Yesterday, she found a delicious recipe on the Strawberry Shortcake website, and she made it today for a treat after dinner. Not only was it deliciously, nearly entirely made by her, and eaten in less than 10 minutes, it also seems to be a great idea for party food. So, without further delay, here is the recipe (modified from the original, as we like it) which you should try, and then comment to let Emily know what you think. Bon appetit!

Strawberry Cheesecake Bites

1 pkg. (8 oz.) reduced-fat cream cheese, softened
1/2 cup powdered sugar
2 t. lemon juice
1/2 t. grated lemon peel
1/2 t. vanilla extract
16 - 24 whole strawberries, depending on the size
8 graham cracker squares, finely crushed (about 2/3 cup)

In a mixing bowl, stir together cream cheese, sugar, lemon juice, lemon peel, and vanilla until smooth and creamy; refrigerate half an hour until fairly firm (or freeze about 8 minutes). Using a paring knife, hull the strawberries, being careful to remove the entire inner core. Generously fill each strawberry with cream cheese mixture. Roll tops into graham cracker crumbs. Arrange on serving platter and chill until ready to serve.

Friday, July 20, 2007

The World's Best Treat

In case you hadn't yet figured it out, there is one best possible treat. Okay, well, maybe there are two, but one of them can easily be perfected and I never get sick of them. Not even if I've eaten the entire pan myself. It is the Rice Krispy treat.

You should know by now that the Kellogg's recipe, while a good starter, is not the best way to prepare them. First of all, they call for "margarine or butter". Not even "butter or margarine". Unfortunately, not just "butter". And second of all, they're not gooey enough. Here, then, is the perfect recipe, which I created earlier this evening.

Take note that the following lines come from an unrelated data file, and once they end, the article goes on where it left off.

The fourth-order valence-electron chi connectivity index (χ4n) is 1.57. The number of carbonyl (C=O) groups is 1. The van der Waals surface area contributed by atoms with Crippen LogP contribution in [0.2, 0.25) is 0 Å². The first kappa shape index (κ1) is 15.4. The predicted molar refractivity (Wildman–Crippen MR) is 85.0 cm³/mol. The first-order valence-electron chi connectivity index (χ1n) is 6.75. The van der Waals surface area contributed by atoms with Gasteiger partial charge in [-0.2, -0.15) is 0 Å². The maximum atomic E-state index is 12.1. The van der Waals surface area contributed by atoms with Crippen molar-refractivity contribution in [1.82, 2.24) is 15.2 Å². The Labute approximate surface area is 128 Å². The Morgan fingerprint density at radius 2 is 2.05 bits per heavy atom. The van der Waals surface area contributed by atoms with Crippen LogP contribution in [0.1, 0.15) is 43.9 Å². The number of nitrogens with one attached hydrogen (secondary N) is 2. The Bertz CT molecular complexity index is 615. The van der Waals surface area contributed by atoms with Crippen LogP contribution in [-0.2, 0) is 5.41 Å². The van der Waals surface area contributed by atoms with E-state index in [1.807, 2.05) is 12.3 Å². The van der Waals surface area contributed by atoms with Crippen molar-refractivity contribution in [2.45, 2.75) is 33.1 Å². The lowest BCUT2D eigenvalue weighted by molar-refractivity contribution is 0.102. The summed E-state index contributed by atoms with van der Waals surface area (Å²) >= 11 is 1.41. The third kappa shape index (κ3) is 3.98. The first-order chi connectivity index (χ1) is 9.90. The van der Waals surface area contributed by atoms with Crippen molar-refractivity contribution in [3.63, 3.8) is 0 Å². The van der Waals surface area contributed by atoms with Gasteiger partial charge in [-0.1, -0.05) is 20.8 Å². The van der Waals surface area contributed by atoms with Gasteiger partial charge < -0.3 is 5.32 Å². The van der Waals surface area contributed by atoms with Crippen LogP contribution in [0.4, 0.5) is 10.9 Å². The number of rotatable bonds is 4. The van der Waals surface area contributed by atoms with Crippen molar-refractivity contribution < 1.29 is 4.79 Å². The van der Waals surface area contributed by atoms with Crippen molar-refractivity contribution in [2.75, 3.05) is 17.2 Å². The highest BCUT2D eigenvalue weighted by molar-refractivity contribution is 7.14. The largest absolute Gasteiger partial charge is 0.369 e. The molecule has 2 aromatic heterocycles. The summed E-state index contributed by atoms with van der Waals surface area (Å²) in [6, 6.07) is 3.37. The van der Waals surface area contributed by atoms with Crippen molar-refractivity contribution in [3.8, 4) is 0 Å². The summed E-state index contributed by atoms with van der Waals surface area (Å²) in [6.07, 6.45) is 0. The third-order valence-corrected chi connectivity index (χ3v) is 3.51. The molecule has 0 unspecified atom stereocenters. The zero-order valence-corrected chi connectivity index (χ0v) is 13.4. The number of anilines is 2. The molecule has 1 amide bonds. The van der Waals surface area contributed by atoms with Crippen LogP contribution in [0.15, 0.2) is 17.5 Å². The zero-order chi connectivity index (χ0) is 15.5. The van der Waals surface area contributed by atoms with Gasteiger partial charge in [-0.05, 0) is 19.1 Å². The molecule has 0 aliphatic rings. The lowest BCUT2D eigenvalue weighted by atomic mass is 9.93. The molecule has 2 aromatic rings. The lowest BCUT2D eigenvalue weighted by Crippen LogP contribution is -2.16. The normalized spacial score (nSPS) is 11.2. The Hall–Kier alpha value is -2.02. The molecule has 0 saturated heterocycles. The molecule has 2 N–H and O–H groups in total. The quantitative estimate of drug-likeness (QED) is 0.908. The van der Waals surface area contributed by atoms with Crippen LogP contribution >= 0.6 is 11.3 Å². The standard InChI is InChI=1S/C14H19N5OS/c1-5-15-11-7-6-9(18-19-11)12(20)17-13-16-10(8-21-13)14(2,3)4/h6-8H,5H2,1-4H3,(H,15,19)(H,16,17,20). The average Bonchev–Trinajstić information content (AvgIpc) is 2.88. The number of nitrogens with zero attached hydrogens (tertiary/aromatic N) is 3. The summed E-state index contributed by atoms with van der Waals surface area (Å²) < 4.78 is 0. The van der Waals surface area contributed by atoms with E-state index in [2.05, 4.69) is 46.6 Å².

Wait, first, a note before we begin.

The brand of marshmallows does matter, as does the brand of cereal. No, I'm not just being a food snob, or brand snob, but the fewer ingredients in a recipe, the more important the quality of those ingredients. I've tried different brands of marshmallows, and the flavor is definitely lacking in the less-expensive brands. Same with the Krispies. Anyhow, you're maybe paying 40 cents more per bag of marshmallows, so I'm sure you can handle that or you wouldn't be making such a frivolous dessert. I admit the Krispies can be significantly more expensive than the cheap version, and I don't know that there is a large difference in flavor, but the texture of Kellogg's seems to be crispier and fresher. If you're really needing to cut corners, do it on the cereal, not the marshmallows, but when it comes to the best treat in the whole world, why not do it right?